JM: You’ve got this great thrust and all these entrances through the audience. I want to wrap the action of the play around the audience and pull them inside it--like we’re inside the battlefield itself. I’ve never seen Caesar at the Globe, but I can imagine it being a really exciting play to see there. This play in particular was about those real people standing at the Globe in front of those actors as they said these lines. And it makes doing this play in this theater really exciting because you as an audience are so close to it. It’s about these people watching it as much as it’s about the people in the world of the play.
CST: Have you made any changes to the script?
JM: I’ve made some cuts to tighten the structure and the story. And I’ve cut pieces together and across each other. We can do it in film, so let’s do it in theater. This play has always struck me not as a five-act structure, which all Shakespeare’s plays are, but actually as a filmic, three-act structure. You have the plot at the beginning, the conspiracy: Act I. You have the assassination and Caesar’s funeral: Act 2. Then you have the aftermath: Act 3.
To me it seemed important to cut some of these characters out of a very long name role call—and to strengthen others. Lucius, for example, Brutus’s aide--almost like a son, the son he never had--simply disappears at some point from Shakespeare’s text. Well, let’s be braver than that and see this relationship through—and into the war.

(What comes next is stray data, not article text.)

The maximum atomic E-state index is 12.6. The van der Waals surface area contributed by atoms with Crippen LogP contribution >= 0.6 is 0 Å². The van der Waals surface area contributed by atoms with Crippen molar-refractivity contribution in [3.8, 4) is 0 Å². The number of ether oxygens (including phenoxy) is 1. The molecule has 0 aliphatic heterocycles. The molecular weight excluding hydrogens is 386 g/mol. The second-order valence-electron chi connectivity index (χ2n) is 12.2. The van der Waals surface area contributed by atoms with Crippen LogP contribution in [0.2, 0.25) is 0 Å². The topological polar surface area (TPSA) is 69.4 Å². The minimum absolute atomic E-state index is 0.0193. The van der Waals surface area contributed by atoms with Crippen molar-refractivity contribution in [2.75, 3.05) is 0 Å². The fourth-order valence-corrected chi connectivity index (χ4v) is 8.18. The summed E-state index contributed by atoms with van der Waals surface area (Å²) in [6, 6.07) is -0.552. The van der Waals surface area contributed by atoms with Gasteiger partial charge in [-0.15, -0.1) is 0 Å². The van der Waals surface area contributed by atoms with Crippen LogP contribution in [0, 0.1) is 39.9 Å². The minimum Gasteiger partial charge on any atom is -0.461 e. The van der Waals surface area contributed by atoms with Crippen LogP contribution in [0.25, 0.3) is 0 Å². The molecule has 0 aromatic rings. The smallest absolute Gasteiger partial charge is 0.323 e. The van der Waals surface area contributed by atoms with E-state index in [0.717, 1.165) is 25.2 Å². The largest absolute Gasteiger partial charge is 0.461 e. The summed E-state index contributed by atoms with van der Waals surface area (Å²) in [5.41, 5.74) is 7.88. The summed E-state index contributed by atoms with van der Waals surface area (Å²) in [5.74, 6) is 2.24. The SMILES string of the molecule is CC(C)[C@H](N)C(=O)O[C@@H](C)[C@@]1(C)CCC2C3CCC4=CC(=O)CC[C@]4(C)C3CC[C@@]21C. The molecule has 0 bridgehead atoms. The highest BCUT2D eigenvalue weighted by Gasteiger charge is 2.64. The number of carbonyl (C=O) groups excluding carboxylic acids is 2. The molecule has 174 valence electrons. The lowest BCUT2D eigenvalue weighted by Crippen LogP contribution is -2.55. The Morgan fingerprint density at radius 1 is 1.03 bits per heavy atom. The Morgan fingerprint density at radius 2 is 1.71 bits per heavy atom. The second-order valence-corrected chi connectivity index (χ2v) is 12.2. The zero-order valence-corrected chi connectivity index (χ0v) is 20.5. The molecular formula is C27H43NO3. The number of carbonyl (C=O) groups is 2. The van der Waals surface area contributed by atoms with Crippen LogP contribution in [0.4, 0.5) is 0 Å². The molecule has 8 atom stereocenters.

CST: Lastly, what are your thoughts about being an ‘Englishman in a strange land’ and directing this play in particular?
JM: I’m a Brit. I’m very aware of being an outsider coming to America, choosing this incredibly contentious context for this play. My government, as well, is very good at keeping us in a state of fear, and it seems to me that it’s this idea of fear that’s at the core of this play. I want to be as balanced as I can about how we view each of these characters. I can let them and their text define who they are for the audience rather than overlaying too much. I’m very, very conscious of each choice I make, especially as an outsider. But it’s also a privilege being an outsider. I have an objectivity about this country and about its politics that perhaps you as natives don’t. All I hope to do really is hold a mirror up to where you are now and to show every side of that and hopefully in a balanced way.